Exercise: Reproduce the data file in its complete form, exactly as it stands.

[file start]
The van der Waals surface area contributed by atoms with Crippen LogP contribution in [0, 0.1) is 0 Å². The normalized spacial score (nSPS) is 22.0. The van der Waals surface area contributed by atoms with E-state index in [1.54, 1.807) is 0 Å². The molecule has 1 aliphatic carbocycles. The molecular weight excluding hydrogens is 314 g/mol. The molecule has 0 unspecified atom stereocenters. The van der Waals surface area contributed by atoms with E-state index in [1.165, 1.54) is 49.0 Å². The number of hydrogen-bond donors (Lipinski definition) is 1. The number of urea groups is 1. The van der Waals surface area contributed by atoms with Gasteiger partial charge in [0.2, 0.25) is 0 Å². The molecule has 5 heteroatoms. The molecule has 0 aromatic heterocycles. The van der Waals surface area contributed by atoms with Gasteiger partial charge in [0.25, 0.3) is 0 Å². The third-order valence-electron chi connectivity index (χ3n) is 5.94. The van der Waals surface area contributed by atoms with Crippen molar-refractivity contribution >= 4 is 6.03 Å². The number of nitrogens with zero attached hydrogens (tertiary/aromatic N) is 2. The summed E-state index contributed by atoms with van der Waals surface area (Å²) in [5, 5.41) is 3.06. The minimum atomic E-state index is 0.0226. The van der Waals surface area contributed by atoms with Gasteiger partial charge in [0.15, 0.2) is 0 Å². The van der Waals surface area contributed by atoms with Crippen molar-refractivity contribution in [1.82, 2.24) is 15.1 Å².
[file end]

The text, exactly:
The van der Waals surface area contributed by atoms with Crippen LogP contribution in [0, 0.1) is 0 Å². The normalized spacial score (nSPS) is 22.0. The van der Waals surface area contributed by atoms with E-state index in [1.54, 1.807) is 0 Å². The molecule has 1 aliphatic carbocycles. The molecular weight excluding hydrogens is 314 g/mol. The molecule has 0 unspecified atom stereocenters. The van der Waals surface area contributed by atoms with E-state index in [1.165, 1.54) is 49.0 Å². The number of hydrogen-bond donors (Lipinski definition) is 1. The number of urea groups is 1. The van der Waals surface area contributed by atoms with Gasteiger partial charge in [0.2, 0.25) is 0 Å². The molecule has 5 heteroatoms. The molecule has 0 aromatic heterocycles. The van der Waals surface area contributed by atoms with Gasteiger partial charge in [0.25, 0.3) is 0 Å². The third-order valence-electron chi connectivity index (χ3n) is 5.94. The van der Waals surface area contributed by atoms with Crippen molar-refractivity contribution >= 4 is 6.03 Å². The number of nitrogens with zero attached hydrogens (tertiary/aromatic N) is 2. The summed E-state index contributed by atoms with van der Waals surface area (Å²) in [5, 5.41) is 3.06. The minimum atomic E-state index is 0.0226. The van der Waals surface area contributed by atoms with Gasteiger partial charge in [0.15, 0.2) is 0 Å². The van der Waals surface area contributed by atoms with Crippen molar-refractivity contribution in [1.82, 2.24) is 15.1 Å².